“I got the Weary Blues

      And I can’t be satisfied.

      Got the Weary Blues

      And can’t be satisfied—

      I ain’t happy no mo’

      And I wish that I had died.”

And far into the night he crooned that tune.

The stars went out and so did the moon.

The singer stopped playing and went to bed

While the Weary Blues echoed through his head.

He slept like a rock or a man that’s dead.

The old bluesman sings, “Ain’t got nobody in the world . . . ” and “I can’t be satisfied.” But then he goes home and sleeps like a rock. The song itself satisfies—or at least satisfies enough to keep the old man going.

It’s tempting to separate art from the world that gave birth to it, to let jazz and blues be nostalgic “Americana” and to ignore its power as prophet and protest. It’s tempting to sanitize our musical history and ignore the way many great musicians were discriminated against, or to ignore the deep bitterness that formed as a result. B.B. King supposedly carried a pistol to every show he played after being stiffed one too many times. In 1985, during an interview with JET magazine, Miles Davis—who had as successful a career in music as any jazz musician could hope for—said, “If somebody told me I only had an hour to live, I’d spend it choking a white man. I’d do it nice and slow.” Please, let’s never pretend that this music is light listening ever again.

An invitation to listen

What it is, however, is an invitation; a chance to listen to the sorrows and hopes of our African American brothers and sisters. Their joy and their righteous pride, their pain and anger, their pleading for justice and equality, their declarations of beauty and dignity. Where political dialogue grows stale and ideological, the arts can cut through, whether it’s painting or music or literature, bypassing our rational defenses and letting us see and—more importantly—feel the experiences of someone else. The stunning and beautiful legacy of African American music, literature and art stands as an invitation to people like me—a white, middle-class, Southern Baptist—to glimpse inside a world that is not my own and to walk away a little more understanding and empathetic.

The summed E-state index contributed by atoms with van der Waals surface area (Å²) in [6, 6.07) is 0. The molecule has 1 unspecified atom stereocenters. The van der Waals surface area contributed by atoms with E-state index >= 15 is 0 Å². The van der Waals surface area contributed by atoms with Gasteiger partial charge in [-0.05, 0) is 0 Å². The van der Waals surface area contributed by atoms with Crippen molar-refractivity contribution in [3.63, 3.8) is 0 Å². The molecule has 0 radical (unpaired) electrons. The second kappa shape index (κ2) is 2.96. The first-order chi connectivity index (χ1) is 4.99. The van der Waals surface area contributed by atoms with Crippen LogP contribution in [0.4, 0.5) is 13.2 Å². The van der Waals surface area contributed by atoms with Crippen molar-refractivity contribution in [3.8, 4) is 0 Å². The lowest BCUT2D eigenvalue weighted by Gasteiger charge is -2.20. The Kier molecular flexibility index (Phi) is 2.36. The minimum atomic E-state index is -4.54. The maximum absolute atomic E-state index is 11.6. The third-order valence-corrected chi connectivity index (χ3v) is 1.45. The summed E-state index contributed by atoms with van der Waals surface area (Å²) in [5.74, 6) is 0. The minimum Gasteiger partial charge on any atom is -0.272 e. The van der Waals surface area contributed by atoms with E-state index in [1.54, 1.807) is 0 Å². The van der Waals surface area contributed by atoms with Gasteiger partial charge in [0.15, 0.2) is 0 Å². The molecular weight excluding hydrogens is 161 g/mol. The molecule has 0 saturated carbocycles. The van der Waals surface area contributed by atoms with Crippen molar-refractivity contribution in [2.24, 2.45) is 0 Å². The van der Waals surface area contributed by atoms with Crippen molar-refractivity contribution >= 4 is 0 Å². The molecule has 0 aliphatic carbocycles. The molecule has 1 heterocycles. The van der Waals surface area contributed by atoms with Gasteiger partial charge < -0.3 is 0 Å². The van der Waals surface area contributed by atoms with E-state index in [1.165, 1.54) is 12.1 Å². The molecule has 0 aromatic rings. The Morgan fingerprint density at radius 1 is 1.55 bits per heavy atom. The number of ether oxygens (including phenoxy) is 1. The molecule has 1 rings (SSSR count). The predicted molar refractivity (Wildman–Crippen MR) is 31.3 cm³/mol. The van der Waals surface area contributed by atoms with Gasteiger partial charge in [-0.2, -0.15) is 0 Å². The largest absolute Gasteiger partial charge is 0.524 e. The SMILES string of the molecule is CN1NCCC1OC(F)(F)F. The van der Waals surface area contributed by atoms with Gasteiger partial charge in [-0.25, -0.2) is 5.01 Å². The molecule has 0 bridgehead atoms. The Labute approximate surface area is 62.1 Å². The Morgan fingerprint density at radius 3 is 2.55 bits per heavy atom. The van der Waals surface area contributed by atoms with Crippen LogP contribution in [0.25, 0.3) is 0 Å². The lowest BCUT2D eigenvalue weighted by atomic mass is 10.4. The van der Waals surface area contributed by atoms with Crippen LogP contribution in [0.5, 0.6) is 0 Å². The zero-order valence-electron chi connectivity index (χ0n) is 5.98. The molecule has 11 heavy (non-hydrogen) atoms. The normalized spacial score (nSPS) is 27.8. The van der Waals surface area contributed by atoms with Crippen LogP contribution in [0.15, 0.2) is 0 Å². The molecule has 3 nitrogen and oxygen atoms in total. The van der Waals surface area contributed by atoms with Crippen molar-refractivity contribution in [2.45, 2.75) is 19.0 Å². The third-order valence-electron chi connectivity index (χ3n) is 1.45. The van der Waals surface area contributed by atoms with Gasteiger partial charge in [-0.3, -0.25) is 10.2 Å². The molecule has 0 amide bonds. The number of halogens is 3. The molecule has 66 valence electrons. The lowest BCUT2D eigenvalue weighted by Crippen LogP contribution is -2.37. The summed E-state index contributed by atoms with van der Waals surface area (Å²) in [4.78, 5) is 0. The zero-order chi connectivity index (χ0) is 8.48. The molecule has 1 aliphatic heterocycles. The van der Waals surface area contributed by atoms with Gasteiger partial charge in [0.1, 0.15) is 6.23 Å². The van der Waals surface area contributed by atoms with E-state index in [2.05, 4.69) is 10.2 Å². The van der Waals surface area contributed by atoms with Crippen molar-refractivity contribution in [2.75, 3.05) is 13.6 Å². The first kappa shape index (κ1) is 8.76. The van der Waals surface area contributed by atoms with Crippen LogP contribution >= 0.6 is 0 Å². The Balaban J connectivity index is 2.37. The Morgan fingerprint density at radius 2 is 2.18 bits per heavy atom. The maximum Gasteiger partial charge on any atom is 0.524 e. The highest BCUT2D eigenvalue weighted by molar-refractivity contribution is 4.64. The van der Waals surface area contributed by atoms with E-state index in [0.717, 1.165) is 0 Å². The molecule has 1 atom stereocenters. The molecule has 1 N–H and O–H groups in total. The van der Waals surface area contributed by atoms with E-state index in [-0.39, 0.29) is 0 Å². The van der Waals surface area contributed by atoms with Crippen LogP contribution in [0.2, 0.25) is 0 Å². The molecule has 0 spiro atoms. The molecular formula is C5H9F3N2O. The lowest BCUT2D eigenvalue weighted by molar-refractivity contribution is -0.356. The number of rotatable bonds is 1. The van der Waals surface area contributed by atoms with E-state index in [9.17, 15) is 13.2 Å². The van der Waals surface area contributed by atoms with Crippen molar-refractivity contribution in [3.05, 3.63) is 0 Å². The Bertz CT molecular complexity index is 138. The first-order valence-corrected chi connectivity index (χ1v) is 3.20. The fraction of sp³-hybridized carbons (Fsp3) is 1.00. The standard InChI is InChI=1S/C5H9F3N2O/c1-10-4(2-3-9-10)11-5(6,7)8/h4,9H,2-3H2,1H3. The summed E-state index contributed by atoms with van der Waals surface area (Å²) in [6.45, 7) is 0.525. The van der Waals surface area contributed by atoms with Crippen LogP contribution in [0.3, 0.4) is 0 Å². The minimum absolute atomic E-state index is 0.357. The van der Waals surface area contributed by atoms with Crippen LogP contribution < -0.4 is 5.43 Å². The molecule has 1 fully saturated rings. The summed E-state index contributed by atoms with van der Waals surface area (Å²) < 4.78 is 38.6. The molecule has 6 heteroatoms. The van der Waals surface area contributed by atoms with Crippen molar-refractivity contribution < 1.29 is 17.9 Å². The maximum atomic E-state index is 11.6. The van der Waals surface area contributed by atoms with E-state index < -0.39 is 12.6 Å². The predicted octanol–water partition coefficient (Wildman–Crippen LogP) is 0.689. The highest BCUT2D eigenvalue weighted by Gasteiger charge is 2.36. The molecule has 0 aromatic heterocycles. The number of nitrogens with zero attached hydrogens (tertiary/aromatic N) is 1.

It is, of course, true that what we can learn through the arts is not the sum and total of another’s experience. It is also true that you can experience the arts and not learn a thing. That happens when we engage without curiosity, without expecting that we have something to learn. But patience, humility and curiosity will be rewarded. The world will reveal itself to be larger than you thought, more perplexing, more sad and more beautiful.

So turn on Coltrane’s “A Love Supreme” and hear his soaring longing for God, his deep sense of the brokenness of the world and the brokenness of his own cancer-addled body. Listen to Lee Morgan’s “Search for the New Land” and hear both the sense of sorrow and possibility that Morgan felt in the midst of a growing civil rights movement and a growing African consciousness. Read The Bluest Eye and feel the discomfort of a child who learns to dislike her own eyes and skin. Read Brian Keith Jackson’s The Queen of Harlem and feel the pressures of stereotypes that accompany being young, black and male. Or listen to Henry Louis Gates. Or Maya Angelou.

The point is to listen. To open your heart. To tap into your empathy and—just as important—your curiosity about the world and about the way our African American brothers and sisters experience it. Ask where their stories, jokes and strokes of genius come from. Remember that they are image bearers like you, whose feel for the world is very different because their place in it is very different. Curiosity will bring understanding, understanding will bring empathy and empathy, love. By making space to simply pay attention, what is foreign becomes familiar, and a stranger becomes a neighbor. And it’s our neighbors, most of all, that we can learn to love, to lock arms with and to suffer with.